The financial market in the United States continually tackles several types of risk on a daily basis. All these types of risk have a root cause in the timely payment of credit accounts, be they the smaller credit accounts of consumers or the larger debts of corporations. An inability of either to meet financial obligations can spell trouble for the financial market and the economy as a whole.
Financial markets must constantly guard against credit risk, according to the International Financial Risk Institute. This type of market risk is caused by debtors who cannot meet obligations to pay back loans or make payments on credit accounts, and therefore default or are forced to declare bankruptcy. When a debtor declares bankruptcy, the lender may be able to recover only a portion of the original loan amount. Financial markets attempt to combat credit risk by maintaining stringent requirements for extending credit, such as examining each applicant's credit report for evidence of past financial irresponsibility and maintaining credit score requirements.
Problems of Liquidity
Financial markets also face the problem of liquidity, or difficulty in being able to turn assets into cash. This form of financial risk is caused by one or more financial market participants not having enough cash to meet all financial obligations by the due dates of the accounts. The fear with this type of risk is that failure of one financial market participant, such as a corporation, to meet its financial obligations may expose larger financial problems in the market.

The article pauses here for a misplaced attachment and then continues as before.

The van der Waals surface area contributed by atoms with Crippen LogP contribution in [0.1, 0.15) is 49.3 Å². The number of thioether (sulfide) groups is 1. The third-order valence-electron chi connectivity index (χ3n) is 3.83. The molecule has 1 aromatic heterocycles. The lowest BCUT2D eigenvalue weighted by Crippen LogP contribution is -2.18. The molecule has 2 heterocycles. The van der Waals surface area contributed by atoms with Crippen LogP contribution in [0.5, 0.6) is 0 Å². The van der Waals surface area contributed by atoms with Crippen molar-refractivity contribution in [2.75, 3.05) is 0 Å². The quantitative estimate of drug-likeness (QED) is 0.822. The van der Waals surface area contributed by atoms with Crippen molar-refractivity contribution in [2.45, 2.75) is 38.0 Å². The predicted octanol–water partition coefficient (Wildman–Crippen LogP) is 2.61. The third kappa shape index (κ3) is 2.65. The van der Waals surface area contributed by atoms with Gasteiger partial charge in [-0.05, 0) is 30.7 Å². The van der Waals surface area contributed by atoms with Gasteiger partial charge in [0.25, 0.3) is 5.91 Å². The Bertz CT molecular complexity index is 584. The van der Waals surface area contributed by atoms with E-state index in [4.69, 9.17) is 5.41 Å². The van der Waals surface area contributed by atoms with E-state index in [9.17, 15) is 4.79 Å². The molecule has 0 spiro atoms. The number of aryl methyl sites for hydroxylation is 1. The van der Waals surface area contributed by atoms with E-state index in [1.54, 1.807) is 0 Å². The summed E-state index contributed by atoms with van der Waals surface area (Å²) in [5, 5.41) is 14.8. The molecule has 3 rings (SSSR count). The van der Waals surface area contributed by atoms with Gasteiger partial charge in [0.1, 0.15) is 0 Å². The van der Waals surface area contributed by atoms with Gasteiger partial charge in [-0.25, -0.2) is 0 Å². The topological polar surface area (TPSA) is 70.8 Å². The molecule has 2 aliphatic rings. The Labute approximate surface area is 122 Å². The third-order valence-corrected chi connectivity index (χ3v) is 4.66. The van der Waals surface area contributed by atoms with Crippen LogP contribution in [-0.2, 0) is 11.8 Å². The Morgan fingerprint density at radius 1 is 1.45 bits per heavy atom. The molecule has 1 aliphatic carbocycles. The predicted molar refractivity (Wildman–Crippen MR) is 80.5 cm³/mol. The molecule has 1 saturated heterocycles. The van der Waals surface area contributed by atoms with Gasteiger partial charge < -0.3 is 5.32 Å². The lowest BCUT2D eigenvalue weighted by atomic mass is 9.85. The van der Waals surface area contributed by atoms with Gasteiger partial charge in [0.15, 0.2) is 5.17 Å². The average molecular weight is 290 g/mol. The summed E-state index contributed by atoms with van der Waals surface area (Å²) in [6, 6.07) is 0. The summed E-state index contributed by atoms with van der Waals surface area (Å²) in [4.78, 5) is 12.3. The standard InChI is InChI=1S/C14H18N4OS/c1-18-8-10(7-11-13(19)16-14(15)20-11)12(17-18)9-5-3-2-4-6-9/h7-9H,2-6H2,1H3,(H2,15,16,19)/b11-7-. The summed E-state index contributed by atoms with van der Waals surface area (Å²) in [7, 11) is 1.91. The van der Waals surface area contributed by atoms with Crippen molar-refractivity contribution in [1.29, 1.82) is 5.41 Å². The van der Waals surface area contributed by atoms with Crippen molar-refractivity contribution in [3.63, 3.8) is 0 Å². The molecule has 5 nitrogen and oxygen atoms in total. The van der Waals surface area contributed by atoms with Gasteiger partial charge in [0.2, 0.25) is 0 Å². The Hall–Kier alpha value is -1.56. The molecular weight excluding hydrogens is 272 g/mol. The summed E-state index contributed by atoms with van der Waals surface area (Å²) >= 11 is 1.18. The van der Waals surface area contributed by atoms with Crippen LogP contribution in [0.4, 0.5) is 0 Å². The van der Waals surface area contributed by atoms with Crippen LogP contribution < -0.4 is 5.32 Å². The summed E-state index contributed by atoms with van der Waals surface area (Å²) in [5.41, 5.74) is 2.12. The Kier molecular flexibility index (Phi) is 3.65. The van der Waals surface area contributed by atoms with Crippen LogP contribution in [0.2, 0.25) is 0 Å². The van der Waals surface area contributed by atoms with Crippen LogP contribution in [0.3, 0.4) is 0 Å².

A settlement risk is the chance a creditor takes of a debtor filing for bankruptcy or settling his credit account for less than the full amount owed. This type of financial risk can be caused by a number of factors, from a debtor's own financial circumstances to the terms of a credit account or loan he agreed to repay. A creditor has the right to appeal to the court to not allow a debtor to enter into bankruptcy protection. A creditor may also attempt to secure a judgment against a debtor in an attempt to force the debtor to repay his account.
Systemic risk represents the larger financial problems caused by the inability of financial market participants to meet repayment obligations on extensions of credit. The problem is systemic because the inability of one participant to pay may lead to an inability of other participants to meet credit obligations. This domino effect played out in the market during the mortgage crisis of 2009. The rash of foreclosures caused by a lack of payments on mortgage loans led to mortgage companies being unable to meet financial obligations. This spread throughout the market, causing a lockup in liquidity where banks refused to lend money for fear of insurmountable financial risk.